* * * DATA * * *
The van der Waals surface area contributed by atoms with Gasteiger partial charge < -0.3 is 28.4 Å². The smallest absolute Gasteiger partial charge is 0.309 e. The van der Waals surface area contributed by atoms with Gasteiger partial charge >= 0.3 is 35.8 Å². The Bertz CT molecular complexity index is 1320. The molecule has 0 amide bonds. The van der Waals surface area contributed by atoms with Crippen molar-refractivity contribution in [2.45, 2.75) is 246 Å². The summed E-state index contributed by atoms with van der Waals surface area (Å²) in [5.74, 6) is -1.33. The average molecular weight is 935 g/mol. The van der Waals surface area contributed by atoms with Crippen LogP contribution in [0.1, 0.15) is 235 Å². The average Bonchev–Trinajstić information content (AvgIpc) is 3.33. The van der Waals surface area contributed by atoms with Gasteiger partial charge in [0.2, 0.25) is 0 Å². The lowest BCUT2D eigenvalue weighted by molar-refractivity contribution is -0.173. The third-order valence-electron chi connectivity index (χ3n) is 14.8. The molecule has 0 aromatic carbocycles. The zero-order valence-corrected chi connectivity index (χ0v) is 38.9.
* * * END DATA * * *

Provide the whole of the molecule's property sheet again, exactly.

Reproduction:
The van der Waals surface area contributed by atoms with Gasteiger partial charge < -0.3 is 28.4 Å². The smallest absolute Gasteiger partial charge is 0.309 e. The van der Waals surface area contributed by atoms with Gasteiger partial charge >= 0.3 is 35.8 Å². The Bertz CT molecular complexity index is 1320. The molecule has 0 amide bonds. The van der Waals surface area contributed by atoms with Crippen molar-refractivity contribution in [2.45, 2.75) is 246 Å². The summed E-state index contributed by atoms with van der Waals surface area (Å²) in [5.74, 6) is -1.33. The average molecular weight is 935 g/mol. The van der Waals surface area contributed by atoms with Crippen LogP contribution in [0.1, 0.15) is 235 Å². The average Bonchev–Trinajstić information content (AvgIpc) is 3.33. The van der Waals surface area contributed by atoms with Gasteiger partial charge in [0.2, 0.25) is 0 Å². The lowest BCUT2D eigenvalue weighted by molar-refractivity contribution is -0.173. The third-order valence-electron chi connectivity index (χ3n) is 14.8. The molecule has 0 aromatic carbocycles. The zero-order valence-corrected chi connectivity index (χ0v) is 38.9.